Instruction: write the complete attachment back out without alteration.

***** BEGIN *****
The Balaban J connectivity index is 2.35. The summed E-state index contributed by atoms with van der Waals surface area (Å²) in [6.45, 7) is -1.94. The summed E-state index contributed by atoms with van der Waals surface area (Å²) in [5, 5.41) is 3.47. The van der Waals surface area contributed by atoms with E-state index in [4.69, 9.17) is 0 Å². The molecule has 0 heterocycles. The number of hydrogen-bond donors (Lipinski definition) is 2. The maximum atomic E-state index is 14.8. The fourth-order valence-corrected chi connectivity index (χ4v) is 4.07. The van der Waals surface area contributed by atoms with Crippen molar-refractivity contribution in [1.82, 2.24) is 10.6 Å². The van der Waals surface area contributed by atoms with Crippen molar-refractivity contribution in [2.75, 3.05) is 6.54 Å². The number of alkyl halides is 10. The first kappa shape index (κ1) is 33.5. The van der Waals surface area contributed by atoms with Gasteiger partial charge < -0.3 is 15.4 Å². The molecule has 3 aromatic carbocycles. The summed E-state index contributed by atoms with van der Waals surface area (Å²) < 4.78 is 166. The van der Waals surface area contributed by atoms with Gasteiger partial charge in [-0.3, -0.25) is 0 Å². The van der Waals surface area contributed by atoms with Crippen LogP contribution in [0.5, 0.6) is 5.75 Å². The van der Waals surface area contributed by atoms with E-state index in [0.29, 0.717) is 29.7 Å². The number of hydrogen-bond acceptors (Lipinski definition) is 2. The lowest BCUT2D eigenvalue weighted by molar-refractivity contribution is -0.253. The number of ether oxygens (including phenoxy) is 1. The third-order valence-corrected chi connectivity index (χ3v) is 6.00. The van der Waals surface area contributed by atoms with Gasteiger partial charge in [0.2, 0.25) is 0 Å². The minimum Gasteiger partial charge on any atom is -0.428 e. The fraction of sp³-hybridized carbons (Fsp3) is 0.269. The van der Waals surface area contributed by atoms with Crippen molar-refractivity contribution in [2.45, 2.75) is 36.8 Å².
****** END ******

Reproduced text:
The Balaban J connectivity index is 2.35. The summed E-state index contributed by atoms with van der Waals surface area (Å²) in [6.45, 7) is -1.94. The summed E-state index contributed by atoms with van der Waals surface area (Å²) in [5, 5.41) is 3.47. The van der Waals surface area contributed by atoms with E-state index in [4.69, 9.17) is 0 Å². The molecule has 0 heterocycles. The number of hydrogen-bond donors (Lipinski definition) is 2. The maximum atomic E-state index is 14.8. The fourth-order valence-corrected chi connectivity index (χ4v) is 4.07. The van der Waals surface area contributed by atoms with Crippen molar-refractivity contribution in [1.82, 2.24) is 10.6 Å². The van der Waals surface area contributed by atoms with Crippen molar-refractivity contribution in [2.75, 3.05) is 6.54 Å². The number of alkyl halides is 10. The first kappa shape index (κ1) is 33.5. The van der Waals surface area contributed by atoms with Gasteiger partial charge < -0.3 is 15.4 Å². The molecule has 3 aromatic carbocycles. The summed E-state index contributed by atoms with van der Waals surface area (Å²) < 4.78 is 166. The van der Waals surface area contributed by atoms with Gasteiger partial charge in [-0.3, -0.25) is 0 Å². The van der Waals surface area contributed by atoms with Crippen LogP contribution in [0.5, 0.6) is 5.75 Å². The van der Waals surface area contributed by atoms with E-state index in [0.29, 0.717) is 29.7 Å². The number of hydrogen-bond acceptors (Lipinski definition) is 2. The lowest BCUT2D eigenvalue weighted by molar-refractivity contribution is -0.253. The number of ether oxygens (including phenoxy) is 1. The third-order valence-corrected chi connectivity index (χ3v) is 6.00. The van der Waals surface area contributed by atoms with Gasteiger partial charge in [0.2, 0.25) is 0 Å². The minimum Gasteiger partial charge on any atom is -0.428 e. The fraction of sp³-hybridized carbons (Fsp3) is 0.269. The van der Waals surface area contributed by atoms with Crippen molar-refractivity contribution in [2.45, 2.75) is 36.8 Å².